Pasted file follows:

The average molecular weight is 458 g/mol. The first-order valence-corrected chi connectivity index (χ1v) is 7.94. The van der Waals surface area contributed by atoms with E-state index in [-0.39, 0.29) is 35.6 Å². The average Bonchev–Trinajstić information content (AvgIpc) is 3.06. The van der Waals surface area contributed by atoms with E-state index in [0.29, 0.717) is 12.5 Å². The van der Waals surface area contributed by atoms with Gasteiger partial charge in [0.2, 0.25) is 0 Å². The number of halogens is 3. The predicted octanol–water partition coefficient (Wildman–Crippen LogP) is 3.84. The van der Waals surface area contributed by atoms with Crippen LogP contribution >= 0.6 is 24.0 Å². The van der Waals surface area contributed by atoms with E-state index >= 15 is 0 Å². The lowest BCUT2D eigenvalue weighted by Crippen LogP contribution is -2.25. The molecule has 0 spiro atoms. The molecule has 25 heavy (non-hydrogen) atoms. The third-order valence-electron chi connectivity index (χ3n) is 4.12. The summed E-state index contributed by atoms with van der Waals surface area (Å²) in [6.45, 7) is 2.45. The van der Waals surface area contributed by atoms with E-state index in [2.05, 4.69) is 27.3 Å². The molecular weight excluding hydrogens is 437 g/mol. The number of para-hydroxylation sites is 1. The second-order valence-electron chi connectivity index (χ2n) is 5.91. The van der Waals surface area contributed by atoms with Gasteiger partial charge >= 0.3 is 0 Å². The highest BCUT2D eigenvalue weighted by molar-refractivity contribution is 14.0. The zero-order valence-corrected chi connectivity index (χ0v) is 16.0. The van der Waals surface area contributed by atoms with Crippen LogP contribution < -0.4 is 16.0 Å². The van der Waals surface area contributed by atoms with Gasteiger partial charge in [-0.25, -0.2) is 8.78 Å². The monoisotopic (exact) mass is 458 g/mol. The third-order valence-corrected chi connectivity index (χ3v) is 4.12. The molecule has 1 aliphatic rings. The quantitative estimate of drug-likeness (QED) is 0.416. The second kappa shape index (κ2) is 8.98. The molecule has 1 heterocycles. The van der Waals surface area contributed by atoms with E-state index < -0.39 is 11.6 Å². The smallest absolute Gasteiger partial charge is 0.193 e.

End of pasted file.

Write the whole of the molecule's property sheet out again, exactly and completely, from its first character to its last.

The average molecular weight is 458 g/mol. The first-order valence-corrected chi connectivity index (χ1v) is 7.94. The van der Waals surface area contributed by atoms with E-state index in [-0.39, 0.29) is 35.6 Å². The average Bonchev–Trinajstić information content (AvgIpc) is 3.06. The van der Waals surface area contributed by atoms with E-state index in [0.29, 0.717) is 12.5 Å². The van der Waals surface area contributed by atoms with Gasteiger partial charge in [0.2, 0.25) is 0 Å². The number of halogens is 3. The predicted octanol–water partition coefficient (Wildman–Crippen LogP) is 3.84. The van der Waals surface area contributed by atoms with Crippen LogP contribution >= 0.6 is 24.0 Å². The van der Waals surface area contributed by atoms with E-state index >= 15 is 0 Å². The lowest BCUT2D eigenvalue weighted by Crippen LogP contribution is -2.25. The molecule has 0 spiro atoms. The molecule has 25 heavy (non-hydrogen) atoms. The third-order valence-electron chi connectivity index (χ3n) is 4.12. The summed E-state index contributed by atoms with van der Waals surface area (Å²) in [6.45, 7) is 2.45. The van der Waals surface area contributed by atoms with E-state index in [2.05, 4.69) is 27.3 Å². The molecular weight excluding hydrogens is 437 g/mol. The number of para-hydroxylation sites is 1. The second-order valence-electron chi connectivity index (χ2n) is 5.91. The van der Waals surface area contributed by atoms with Gasteiger partial charge >= 0.3 is 0 Å². The highest BCUT2D eigenvalue weighted by molar-refractivity contribution is 14.0. The zero-order valence-corrected chi connectivity index (χ0v) is 16.0. The van der Waals surface area contributed by atoms with Crippen LogP contribution < -0.4 is 16.0 Å². The van der Waals surface area contributed by atoms with Gasteiger partial charge in [-0.25, -0.2) is 8.78 Å². The monoisotopic (exact) mass is 458 g/mol. The third-order valence-corrected chi connectivity index (χ3v) is 4.12. The molecule has 1 aliphatic rings. The quantitative estimate of drug-likeness (QED) is 0.416. The second kappa shape index (κ2) is 8.98. The molecule has 1 heterocycles. The van der Waals surface area contributed by atoms with E-state index < -0.39 is 11.6 Å². The smallest absolute Gasteiger partial charge is 0.193 e.